• Sustainability: The smart grid’s improved flexibility permits greater penetration of highly variable renewable energy sources such as solar power and wind power, even without the addition of energy storage.
  • Market-enabling: The smart grid allows for systematic communication between suppliers (their energy price) and consumers (their willingness-to-pay. It permits both the suppliers and the consumers more flexible and sophisticated operational strategies.
  • Cybersecurity: Provide a secure infrastructure with encrypted and authenticated communication and real-time anomaly detection at scale across the supply chain.

Architectures with Kafka for a Smart Grid

From a technical perspective, use cases such as load adjustment/load balancing or peak curtailment/leveling and time of use pricing cannot be implemented with traditional, monolith software like they were used in the past in the energy industry.

A smart grid requires a cloud-native infrastructure that is flexible, scalable, elastic, and reliable. All of that in combination with real-time data integration and data processing. These requirements explain why more and more energy companies rely heavily on event streaming with Apache Kafka and its ecosystem.

Energy Production and Distribution with a Hybrid Architecture

Many energy companies have a cloud-first strategy. They build new innovative applications in the cloud. Especially in the energy industry, this makes a lot of sense. The need for elastic and scalable data processing is key to success. However, not everything can run in the cloud. Most energy-related use cases required data processing at the edge, too. This is true for energy production and energy distribution.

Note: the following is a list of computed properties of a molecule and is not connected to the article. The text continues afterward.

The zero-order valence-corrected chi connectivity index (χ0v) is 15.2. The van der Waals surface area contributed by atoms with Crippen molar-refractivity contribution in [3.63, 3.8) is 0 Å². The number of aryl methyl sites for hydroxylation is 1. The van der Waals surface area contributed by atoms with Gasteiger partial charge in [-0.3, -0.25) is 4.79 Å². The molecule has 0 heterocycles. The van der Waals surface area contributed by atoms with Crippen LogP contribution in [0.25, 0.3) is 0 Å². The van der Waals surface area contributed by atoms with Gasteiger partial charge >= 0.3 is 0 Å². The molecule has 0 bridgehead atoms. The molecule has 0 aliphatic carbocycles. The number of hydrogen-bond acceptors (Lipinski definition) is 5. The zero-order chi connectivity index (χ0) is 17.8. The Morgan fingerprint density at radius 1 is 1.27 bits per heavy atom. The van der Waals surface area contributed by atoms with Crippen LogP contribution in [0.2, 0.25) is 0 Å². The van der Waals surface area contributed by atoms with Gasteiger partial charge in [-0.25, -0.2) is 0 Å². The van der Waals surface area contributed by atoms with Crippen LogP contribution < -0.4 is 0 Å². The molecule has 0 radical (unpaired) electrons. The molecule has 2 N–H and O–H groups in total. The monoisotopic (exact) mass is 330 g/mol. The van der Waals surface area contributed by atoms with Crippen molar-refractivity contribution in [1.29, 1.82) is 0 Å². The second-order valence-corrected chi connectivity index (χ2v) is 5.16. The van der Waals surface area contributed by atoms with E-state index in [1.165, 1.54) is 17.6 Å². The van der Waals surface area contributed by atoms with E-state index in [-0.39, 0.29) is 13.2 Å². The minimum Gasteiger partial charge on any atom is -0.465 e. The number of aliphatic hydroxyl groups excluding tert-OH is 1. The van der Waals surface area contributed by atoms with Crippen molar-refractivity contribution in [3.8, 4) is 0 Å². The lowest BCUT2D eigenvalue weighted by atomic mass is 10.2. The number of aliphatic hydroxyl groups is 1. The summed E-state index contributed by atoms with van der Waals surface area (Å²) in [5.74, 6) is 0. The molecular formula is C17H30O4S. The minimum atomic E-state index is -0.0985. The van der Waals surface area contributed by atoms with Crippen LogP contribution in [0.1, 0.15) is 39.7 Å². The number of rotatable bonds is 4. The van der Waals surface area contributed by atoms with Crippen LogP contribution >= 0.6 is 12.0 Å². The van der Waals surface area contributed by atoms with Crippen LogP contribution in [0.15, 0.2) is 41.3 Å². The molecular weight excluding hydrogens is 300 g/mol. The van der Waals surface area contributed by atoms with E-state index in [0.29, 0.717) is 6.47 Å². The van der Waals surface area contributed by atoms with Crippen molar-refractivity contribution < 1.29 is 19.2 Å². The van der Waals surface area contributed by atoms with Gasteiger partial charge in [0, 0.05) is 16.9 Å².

Here is an example architecture leveraging Apache Kafka in the cloud and at the edge:

The integration in the cloud requires connecting to modern technologies such as Snowflake data warehouse, Google’s Machine Learning services based on TensorFlow, or 3rd party SaaS services like Salesforce. The edge is different. Connectivity is required for machines, equipment, sensors, PLCs, SCADA systems, and many other systems. Kafka Connect is a perfect, Kafka-native tool to implement these integrations in real-time at scale.

Replication in real-time between the edge sites and the cloud is another important case where tools like MirrorMaker 2 or Confluent’s Cluster Linking fit perfectly.

The continuous processing of data (aka stream processing) is possible with Kafka-native components like Kafka Streams or ksqlDB. Using an external tool such as Apache Flink is also a good fit.

Event Streaming for Energy Production at the Edge with a 5G Campus Network

Kafka at the edge is the new black. Energy production a great example:

More details about deploying Kafka at edge sites is described in the post “Building a Smart Factory with Apache Kafka and 5G Campus Networks”.

The edge is often disconnected from the cloud or remote data centers. Mission-critical applications have to run 24/7 in a decoupled way even if the internet connection is not available or not stable:

Example: Real-Time Outage Management with Kafka in the Utilities Sector

Let’s take a look at an example implemented in the utilities sector: Continous processing of smart meter sensor data with Kafka and ksqlDB:

The preprocessing and filtering happens at the edge, as shown in the above picture. However, the aggregation and monitoring of all the assets of the smart grid (including smart home, smart buildings, powerlines, switches, etc.) happen in the cloud:

Real-time data processing is not just important for operations. Huge added value comes from the improved customer experience. For instance, the outage management operations tool can alert a customer in real-time:

Let’s now take a look at a few real-world examples of energy-related use cases.

Kafka Real-World Deployments in the Energy Sector

This section explores three very different deployments and architectures of Kafka-based infrastructure to build smart grids and energy production-related use cases: EON, WPX Energy, and Tesla.